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via Yandex.Taxi / Facebook

Uber is teaming up with Russian search company Yandex to form a standalone ride-hailing company, the companies announced on Thursday. It will operate in Russia, Kazakhstan, Azerbaijan, Armenia, Belarus, and Georgia, covering 127 cities.

  • Uber made a similar move last August when it merged its Chinese business with Didi Chuxing, China's biggest ride-hailing company. The decision was effectively a capitulation in the face of Didi's much biggest market share, raising the question of how well Uber has been doing in Russia and surrounding areas.
  • In June, the companies reported a combined total of 35 million rides and $130 million in gross bookings.
  • Uber will invest $225 million and Yandex will put in $100 million into the new company, which will have a post-money valuation of $3.725 billion. Yandex will own 59.3%, Uber will have 36.6%, and employees will own 4.1% on a fully diluted basis. Tigran Khudaverdyan, currently the chief executive of YandexTaxi, will become CEO, while the new board will have four Yandex-appointed reps and three Uber-appointed reps. The local operations of Uber's food delivery business, UberEats, also will become part of the new company.

Go deeper

Salesforce rolls the dice on Slack

Illustration: Sarah Grillo/Axios

Salesforce's likely acquisition of workplace messaging service Slack — not yet a done deal but widely anticipated to be announced Tuesday afternoon — represents a big gamble for everyone involved.

For Slack, challenged by competition from Microsoft, the bet is that a deeper-pocketed owner like Salesforce, with wide experience selling into large companies, will help the bottom line.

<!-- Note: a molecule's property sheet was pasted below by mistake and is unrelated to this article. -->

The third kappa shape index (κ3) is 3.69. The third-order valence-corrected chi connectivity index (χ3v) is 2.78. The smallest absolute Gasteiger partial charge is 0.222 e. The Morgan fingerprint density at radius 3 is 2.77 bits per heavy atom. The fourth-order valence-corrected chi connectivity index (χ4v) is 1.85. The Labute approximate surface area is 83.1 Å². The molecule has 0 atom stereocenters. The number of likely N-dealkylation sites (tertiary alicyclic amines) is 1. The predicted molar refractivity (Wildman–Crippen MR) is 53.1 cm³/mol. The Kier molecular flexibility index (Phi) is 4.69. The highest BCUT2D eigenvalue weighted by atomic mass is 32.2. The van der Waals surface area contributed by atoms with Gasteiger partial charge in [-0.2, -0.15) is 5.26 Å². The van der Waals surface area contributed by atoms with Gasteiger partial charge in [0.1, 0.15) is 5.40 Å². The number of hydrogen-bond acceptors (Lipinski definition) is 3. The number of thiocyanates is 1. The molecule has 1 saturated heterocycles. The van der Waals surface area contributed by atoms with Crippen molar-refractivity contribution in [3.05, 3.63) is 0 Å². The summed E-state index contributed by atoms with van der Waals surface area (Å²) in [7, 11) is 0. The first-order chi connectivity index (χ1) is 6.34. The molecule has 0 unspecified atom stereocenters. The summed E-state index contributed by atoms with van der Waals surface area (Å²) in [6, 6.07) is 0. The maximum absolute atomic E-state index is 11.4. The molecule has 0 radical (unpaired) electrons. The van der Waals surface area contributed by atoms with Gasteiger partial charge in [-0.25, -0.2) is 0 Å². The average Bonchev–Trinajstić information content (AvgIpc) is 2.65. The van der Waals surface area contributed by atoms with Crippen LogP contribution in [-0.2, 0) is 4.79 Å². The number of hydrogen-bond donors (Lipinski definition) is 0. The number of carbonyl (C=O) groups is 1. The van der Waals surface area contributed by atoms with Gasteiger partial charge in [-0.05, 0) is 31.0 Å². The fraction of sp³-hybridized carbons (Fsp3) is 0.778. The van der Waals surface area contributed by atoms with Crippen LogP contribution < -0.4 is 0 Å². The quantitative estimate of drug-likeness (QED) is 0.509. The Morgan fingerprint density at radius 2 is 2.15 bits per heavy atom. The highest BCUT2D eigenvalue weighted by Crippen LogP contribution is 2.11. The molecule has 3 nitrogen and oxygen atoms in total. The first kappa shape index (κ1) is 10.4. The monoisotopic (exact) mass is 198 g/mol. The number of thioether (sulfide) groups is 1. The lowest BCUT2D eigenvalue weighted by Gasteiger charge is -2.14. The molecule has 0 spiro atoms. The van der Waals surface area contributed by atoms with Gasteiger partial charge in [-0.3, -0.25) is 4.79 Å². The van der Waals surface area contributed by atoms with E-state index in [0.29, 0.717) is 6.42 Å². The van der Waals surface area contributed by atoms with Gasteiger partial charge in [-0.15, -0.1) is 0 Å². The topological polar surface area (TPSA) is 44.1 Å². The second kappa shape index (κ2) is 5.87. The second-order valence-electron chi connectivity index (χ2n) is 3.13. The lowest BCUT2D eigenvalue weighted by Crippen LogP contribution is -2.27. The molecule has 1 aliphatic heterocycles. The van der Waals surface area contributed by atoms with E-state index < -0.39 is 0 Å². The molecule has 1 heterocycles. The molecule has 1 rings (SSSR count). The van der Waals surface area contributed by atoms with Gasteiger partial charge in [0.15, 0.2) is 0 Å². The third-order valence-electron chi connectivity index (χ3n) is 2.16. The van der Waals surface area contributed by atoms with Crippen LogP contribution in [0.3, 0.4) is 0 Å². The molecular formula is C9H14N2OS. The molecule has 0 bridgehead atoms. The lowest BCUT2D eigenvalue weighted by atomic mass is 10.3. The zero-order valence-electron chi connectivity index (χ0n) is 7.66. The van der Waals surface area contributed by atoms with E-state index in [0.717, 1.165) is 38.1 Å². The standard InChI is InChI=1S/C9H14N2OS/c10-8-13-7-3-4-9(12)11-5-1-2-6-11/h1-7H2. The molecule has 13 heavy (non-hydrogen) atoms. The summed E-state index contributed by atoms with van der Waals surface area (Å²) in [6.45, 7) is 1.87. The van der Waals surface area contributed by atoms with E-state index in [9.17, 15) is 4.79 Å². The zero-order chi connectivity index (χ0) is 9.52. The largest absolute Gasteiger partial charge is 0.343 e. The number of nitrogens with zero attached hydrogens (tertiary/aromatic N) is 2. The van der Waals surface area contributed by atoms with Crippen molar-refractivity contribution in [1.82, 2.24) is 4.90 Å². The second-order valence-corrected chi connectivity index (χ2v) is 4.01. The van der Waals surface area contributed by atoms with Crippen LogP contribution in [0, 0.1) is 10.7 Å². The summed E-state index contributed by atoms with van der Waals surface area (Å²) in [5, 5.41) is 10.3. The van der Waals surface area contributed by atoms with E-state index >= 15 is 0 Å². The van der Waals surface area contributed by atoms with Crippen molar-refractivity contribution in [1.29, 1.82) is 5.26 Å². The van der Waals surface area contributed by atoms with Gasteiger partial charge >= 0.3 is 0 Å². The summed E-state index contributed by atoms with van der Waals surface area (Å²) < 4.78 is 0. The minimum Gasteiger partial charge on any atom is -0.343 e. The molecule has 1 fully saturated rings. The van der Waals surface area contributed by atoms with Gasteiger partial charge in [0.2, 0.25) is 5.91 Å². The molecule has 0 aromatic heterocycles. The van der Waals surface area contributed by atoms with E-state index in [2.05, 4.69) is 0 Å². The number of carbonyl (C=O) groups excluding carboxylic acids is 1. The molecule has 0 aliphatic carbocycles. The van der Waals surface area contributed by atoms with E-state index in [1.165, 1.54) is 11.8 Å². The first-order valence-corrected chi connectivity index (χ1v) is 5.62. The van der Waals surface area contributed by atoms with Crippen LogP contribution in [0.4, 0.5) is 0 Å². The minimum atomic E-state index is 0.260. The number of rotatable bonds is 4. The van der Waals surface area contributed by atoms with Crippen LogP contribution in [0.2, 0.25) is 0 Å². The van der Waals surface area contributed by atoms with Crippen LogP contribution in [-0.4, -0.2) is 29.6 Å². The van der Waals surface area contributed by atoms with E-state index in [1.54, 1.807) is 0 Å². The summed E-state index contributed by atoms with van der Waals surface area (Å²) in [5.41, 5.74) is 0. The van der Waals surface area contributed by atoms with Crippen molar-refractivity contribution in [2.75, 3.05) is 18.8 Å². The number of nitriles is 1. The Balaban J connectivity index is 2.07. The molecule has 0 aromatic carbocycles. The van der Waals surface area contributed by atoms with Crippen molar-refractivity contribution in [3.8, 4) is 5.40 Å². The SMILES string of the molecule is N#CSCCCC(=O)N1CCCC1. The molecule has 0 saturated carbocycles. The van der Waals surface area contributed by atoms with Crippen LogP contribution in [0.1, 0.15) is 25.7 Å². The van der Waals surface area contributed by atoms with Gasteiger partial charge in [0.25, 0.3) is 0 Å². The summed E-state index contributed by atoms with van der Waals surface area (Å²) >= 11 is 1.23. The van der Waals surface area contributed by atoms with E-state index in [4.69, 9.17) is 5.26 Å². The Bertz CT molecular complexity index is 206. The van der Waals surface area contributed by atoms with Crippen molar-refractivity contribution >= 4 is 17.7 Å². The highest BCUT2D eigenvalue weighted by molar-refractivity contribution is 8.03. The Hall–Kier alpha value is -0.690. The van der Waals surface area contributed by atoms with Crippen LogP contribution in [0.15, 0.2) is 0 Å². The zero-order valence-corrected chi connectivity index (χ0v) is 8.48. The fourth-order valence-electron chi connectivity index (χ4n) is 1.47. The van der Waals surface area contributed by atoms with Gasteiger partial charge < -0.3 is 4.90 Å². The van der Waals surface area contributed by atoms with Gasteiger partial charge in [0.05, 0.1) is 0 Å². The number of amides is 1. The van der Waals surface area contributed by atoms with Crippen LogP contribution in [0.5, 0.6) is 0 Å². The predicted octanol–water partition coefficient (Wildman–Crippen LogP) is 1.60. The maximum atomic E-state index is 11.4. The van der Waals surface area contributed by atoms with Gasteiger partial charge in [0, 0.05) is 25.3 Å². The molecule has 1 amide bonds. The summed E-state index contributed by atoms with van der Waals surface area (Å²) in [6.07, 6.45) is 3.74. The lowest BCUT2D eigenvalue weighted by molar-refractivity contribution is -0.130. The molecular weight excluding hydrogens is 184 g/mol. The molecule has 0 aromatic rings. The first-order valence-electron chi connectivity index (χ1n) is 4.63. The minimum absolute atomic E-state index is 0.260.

FBI stats show border cities are among the safest

Data: FBI, Kansas Bureau of Investigation; Note: This table includes the eight largest communities on the U.S.-Mexico border and eight other U.S. cities similar in population size and demographics; Chart: Naema Ahmed/Axios

U.S. communities along the Mexico border are among the safest in America, with some border cities holding crime rates well below the national average, FBI statistics show.

Why it matters: The latest crime data collected by the FBI from 2019 contradicts the narrative by President Trump and others that the U.S.-Mexico border is a "lawless" region suffering from violence and mayhem.

Miriam Kramer, author of Space
2 hours ago - Science

The rise of military space powers

Illustration: Aïda Amer/Axios

Nations around the world are shoring up their defensive and offensive capabilities in space — for today's wars and tomorrow's.

Why it matters: Using space as a warfighting domain opens up new avenues for technologically advanced nations to dominate their enemies. But it can also make those countries more vulnerable to attack in novel ways.